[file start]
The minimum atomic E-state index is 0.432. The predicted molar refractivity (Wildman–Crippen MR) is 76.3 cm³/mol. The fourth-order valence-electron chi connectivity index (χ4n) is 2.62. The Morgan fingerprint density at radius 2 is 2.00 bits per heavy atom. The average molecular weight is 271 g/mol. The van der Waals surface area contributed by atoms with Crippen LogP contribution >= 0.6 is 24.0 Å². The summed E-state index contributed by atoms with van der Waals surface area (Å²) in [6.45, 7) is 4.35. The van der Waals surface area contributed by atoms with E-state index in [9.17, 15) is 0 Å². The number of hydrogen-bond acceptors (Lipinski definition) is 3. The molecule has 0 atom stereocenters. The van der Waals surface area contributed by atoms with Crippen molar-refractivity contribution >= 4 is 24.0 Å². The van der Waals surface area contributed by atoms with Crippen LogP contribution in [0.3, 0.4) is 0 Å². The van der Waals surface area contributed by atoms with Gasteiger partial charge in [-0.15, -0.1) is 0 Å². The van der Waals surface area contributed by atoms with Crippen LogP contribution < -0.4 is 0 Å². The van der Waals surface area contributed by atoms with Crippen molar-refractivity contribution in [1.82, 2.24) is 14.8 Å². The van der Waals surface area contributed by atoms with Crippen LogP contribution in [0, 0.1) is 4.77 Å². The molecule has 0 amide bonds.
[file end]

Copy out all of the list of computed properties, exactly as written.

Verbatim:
The minimum atomic E-state index is 0.432. The predicted molar refractivity (Wildman–Crippen MR) is 76.3 cm³/mol. The fourth-order valence-electron chi connectivity index (χ4n) is 2.62. The Morgan fingerprint density at radius 2 is 2.00 bits per heavy atom. The average molecular weight is 271 g/mol. The van der Waals surface area contributed by atoms with Crippen LogP contribution >= 0.6 is 24.0 Å². The summed E-state index contributed by atoms with van der Waals surface area (Å²) in [6.45, 7) is 4.35. The van der Waals surface area contributed by atoms with E-state index in [9.17, 15) is 0 Å². The number of hydrogen-bond acceptors (Lipinski definition) is 3. The molecule has 0 atom stereocenters. The van der Waals surface area contributed by atoms with Crippen molar-refractivity contribution >= 4 is 24.0 Å². The van der Waals surface area contributed by atoms with Crippen LogP contribution in [0.3, 0.4) is 0 Å². The van der Waals surface area contributed by atoms with Gasteiger partial charge in [-0.15, -0.1) is 0 Å². The van der Waals surface area contributed by atoms with Crippen LogP contribution < -0.4 is 0 Å². The van der Waals surface area contributed by atoms with Crippen molar-refractivity contribution in [1.82, 2.24) is 14.8 Å². The van der Waals surface area contributed by atoms with Crippen LogP contribution in [0, 0.1) is 4.77 Å². The molecule has 0 amide bonds.